Review: Cold Steel Knives Laredo Bowie


Review: Cold Steel Knives Laredo Bowie

I’ve been a huge fan of Cold Steel knives since they first came on the scene with their unique Tanto fixed blade knife–still the best of its breed if you ask me. It never ceases to amaze me, year after year, the new knife designs that Cold Steel comes out with. Most are the brain-child of Lynn Thompson, the owner. He lives knives. If a particular knife design is around more than 3-years, that attests to how good the design is.

Many knife designs are only around for a couple years before the buying public tires of them and they fall by the wayside. One particular knife I’ve had my eye on for several years is the Cold Steel Laredo Bowie with the 0-1 High Carbon steel blade. They make another model with a different steel, but I really like 0-1 High Carbon steel in a blade. It holds an edge for the longest time, and it is really easy to re-sharpen as well.


Needless to say, the blade is a Bowie type design, made famous many years ago by legendary knife fighter and Alamo defender, Jim Bowie. There’s just “something” about the Bowie blade that has captured the attention of folks for close to 200-years. The blade length on the Laredo Bowie is 10.5-inches, and it’s 5/16th of an inch thick. Overall length of the Laredo is 15 11/16 inches. This is a monster of a knife, no doubt about it. The handle material is polished Micarta–super strong stuff–and it is shaped just perfect for my hand.

The weight of the blade is slightly over a pound, coming in at 16.3 oz.

The knife comes with a Secure-Ex sheath, so it won’t attract and hold moisture. One of the shortcomings of Carbon Steel blades is that if they’re not properly cared for, they will rust. The Secure-Ex sheath helps in this regard because it won’t hold water like a leather sheath does. Plus, the sheath will fit on a military pistol belt, too. Nice!

The Laredo Bowie is precision ground and heat-treated in Cold Steel’s state-of-the-art factory in Taiwan. And please, all you detractors who have something about knives made in Taiwan get over it. You get as good of a knife as you want from overseas–PERIOD! The Laredo Bowie was designed to rival the strength toughness and edge retention of the Cold Steel Japanese swords. And, if you’ve ever held a Cold Steel Japanese sword in your hand, you’ll understand just how tough and sharp the Laredo Bowie is.

Testing and Use

As many readers know, I like big knives. They are more useful for many situations than smaller knives, especially when it comes to survival, or for that matter, combat. I wouldn’t care to go up against an enemy with any knife. However, if I had the Laredo Bowie in my hand, I’d sure feel I had the upper hand against someone with a lesser blade, no doubt about it.

When it comes to survival, it’s really hard to beat a long blade knife. You can chop wood, dress out game, and do all manner of camp chores with this knife. It’s very impressive, to say the least.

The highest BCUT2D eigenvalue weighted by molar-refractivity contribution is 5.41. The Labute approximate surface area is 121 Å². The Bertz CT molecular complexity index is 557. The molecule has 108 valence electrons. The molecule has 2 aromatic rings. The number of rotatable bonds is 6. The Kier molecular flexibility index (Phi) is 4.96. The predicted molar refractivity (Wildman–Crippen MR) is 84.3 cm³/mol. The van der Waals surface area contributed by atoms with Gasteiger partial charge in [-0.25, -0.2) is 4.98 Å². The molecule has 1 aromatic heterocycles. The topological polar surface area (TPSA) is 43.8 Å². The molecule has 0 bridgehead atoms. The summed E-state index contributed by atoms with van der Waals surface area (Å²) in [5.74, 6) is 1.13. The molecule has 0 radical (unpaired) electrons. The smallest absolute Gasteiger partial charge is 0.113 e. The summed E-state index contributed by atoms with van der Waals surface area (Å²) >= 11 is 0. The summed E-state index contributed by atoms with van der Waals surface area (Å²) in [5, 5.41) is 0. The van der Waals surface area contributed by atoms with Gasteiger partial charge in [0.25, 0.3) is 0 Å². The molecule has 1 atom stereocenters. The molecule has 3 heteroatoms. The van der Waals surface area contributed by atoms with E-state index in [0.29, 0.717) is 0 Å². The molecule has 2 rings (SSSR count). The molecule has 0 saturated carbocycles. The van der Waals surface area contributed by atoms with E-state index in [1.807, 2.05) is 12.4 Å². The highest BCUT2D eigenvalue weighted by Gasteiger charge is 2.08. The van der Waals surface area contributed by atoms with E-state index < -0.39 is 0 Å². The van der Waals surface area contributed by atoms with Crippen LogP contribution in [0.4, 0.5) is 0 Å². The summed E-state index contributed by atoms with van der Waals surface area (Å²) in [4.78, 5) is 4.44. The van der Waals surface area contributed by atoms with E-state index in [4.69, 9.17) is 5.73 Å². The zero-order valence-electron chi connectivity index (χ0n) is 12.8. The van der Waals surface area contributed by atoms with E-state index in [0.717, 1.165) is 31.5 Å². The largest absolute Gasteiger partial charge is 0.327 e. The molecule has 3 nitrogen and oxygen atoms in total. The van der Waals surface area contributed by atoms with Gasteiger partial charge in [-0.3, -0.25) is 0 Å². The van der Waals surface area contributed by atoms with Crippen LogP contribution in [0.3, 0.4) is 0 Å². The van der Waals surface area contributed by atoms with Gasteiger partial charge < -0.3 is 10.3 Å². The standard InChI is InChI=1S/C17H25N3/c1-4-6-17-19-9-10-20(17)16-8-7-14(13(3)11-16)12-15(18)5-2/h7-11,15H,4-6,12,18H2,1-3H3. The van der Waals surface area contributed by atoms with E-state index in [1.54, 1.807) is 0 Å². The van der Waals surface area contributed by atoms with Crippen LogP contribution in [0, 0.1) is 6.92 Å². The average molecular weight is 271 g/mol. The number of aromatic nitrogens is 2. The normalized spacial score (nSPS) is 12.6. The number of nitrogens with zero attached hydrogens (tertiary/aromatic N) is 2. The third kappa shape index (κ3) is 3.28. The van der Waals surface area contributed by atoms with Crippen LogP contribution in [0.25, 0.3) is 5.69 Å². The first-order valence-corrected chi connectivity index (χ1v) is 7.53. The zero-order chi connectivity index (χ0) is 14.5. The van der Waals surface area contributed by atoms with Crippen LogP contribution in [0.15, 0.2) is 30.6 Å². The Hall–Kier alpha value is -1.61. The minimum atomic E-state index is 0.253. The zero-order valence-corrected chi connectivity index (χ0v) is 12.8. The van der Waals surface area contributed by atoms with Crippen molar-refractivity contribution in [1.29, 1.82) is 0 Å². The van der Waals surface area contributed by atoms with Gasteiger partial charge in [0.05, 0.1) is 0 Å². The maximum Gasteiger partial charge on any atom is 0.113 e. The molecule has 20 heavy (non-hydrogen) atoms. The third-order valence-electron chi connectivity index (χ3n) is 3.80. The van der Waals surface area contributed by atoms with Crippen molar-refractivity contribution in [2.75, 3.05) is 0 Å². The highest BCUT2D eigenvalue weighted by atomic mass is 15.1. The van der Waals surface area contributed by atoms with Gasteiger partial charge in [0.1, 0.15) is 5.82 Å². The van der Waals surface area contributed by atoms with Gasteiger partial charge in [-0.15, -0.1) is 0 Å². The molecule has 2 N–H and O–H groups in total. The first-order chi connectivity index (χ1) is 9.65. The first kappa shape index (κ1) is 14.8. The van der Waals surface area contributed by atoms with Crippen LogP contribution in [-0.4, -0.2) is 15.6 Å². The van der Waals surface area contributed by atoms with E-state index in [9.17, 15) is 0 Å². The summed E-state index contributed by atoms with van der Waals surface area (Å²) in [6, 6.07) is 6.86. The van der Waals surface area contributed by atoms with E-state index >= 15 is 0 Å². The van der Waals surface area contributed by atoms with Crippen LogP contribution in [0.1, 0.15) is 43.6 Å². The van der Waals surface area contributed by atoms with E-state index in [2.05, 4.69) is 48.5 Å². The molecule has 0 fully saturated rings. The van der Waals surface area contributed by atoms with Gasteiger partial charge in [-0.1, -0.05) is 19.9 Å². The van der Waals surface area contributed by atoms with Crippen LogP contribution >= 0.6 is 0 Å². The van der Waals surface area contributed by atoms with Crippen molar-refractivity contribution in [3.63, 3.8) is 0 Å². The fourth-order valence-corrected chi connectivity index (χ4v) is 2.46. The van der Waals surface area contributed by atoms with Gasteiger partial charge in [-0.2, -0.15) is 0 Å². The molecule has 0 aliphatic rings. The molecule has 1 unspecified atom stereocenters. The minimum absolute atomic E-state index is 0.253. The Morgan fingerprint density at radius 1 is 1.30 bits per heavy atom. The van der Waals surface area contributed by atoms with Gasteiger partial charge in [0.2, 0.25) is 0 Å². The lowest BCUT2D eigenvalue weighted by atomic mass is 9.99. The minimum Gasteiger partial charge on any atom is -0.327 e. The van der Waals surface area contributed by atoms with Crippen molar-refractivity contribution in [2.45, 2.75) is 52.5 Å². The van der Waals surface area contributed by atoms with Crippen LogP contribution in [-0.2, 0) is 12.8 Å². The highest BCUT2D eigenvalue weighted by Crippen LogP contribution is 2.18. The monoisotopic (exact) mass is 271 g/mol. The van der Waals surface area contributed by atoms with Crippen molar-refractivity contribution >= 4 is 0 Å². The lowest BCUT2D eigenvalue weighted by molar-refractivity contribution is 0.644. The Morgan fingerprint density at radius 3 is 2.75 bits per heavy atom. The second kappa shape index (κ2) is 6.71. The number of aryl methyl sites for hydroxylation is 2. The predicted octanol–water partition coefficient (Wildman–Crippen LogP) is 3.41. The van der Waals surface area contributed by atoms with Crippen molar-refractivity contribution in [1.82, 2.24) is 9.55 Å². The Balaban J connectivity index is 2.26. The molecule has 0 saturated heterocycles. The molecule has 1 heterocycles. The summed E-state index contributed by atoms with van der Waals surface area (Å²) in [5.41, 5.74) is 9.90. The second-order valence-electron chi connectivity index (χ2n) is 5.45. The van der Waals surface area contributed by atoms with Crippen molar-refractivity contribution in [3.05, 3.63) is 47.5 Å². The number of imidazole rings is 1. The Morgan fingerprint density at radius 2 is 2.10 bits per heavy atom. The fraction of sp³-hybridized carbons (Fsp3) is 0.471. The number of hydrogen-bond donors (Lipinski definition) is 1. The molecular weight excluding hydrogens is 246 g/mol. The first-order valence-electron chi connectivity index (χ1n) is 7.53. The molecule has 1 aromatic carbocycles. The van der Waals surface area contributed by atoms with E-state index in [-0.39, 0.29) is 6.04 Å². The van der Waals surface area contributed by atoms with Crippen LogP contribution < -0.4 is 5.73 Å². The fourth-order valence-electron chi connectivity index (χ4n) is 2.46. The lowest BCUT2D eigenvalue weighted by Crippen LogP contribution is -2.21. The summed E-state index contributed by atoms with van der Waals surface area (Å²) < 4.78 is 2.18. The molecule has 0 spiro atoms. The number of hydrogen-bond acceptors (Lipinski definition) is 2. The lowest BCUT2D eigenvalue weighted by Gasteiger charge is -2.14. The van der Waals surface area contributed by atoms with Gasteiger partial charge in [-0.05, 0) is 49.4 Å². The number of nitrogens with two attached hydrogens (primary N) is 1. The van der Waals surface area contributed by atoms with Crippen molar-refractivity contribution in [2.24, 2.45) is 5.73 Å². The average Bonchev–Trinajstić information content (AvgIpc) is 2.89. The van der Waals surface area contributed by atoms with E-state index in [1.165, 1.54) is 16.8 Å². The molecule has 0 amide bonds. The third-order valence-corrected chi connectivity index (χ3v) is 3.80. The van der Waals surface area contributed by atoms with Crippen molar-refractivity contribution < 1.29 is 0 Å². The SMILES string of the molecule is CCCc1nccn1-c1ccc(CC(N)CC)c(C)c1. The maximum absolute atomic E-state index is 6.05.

Like all Cold Steel knives, the Laredo Bowie came scary sharp out of the box–amazing the edge that is put on the thick 5/16th inch blade. I’ve owned quite a few custom made knives, some I even designed myself, and many custom knife makers are just plain horrible when it comes to putting an edge on the knife. Custom makers are artists, but not very good about putting a super edge on their blades. The Laredo Bowie blows ’em all out of the water when it comes to being super-sharp! You can very easily shave newspaper with the edge–very thin slices. That’s sharp, no doubt about it.

For such a large fixed blade knife, it balances extremely well in the hand. It surprised me that it balanced so nicely. The polished and contoured Micarta handle felt great in my hand, and it stayed in my hand when doing some chopping on some large trees on my small homestead. The only thing I would change on the Laredo Bowie is that I’d like to see a lanyard hole in the butt end of the handle. A lanyard just makes for a better hold on the knife when chopping. However, this is a personal preference, and I can easily live without it on this knife.

My wife used the Laredo Bowie in the kitchen for all manner of cutting chores, and I almost didn’t get it back. Many comments from the wife about what a great kitchen knife it was. I’ve lost more than a few knives to her after she did some testing. I also stabbed the knife into stacked cardboard, and it easily stabbed all the way to the brass hilt on the knife, attesting to the Bowie blade design and the sharpness of the blade–impressive, to say the least.

I often can be caught using knives as throwing knives, just to abuse ’em a little bit. However, I simply couldn’t bring myself to throw the Laredo Bowie. It’s just too darn pretty for that kind of abuse. Nor did I honestly think I could make the knife stick in a target. I’m not knife throwing expert in any way, shape, or form.


If you’re in the market for a new “hunting” or “survival” type knife, you could do a lot worse than the Laredo Bowie. And if you’re a military man, especially one who goes behind enemy lines, I’d sure feel secure with this knife on my hip if things got “that” bad. If you were forced to go in close and dirty to take out an enemy soldier or if forced to survive behind enemy lines until rescued, you could do a lot worse than having the Laredo Bowie on your hip–a lot worse!

Quality never comes cheap, but if you buy a cheap knock-off, you’ll be replacing it in short order. In my Golden Years, I insist on quality in everything I purchase. I just can’t afford to buy junk. The Cold Steel Laredo Bowie has a retail price of $284.99. Yes, it’s a bit spendy, but then again, you’ll never have to replace this knife. It’s that good, in my humble opinion.



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Pat Cascio is currently a writer for AllOutdoor who has chosen not to write a short bio at this time.

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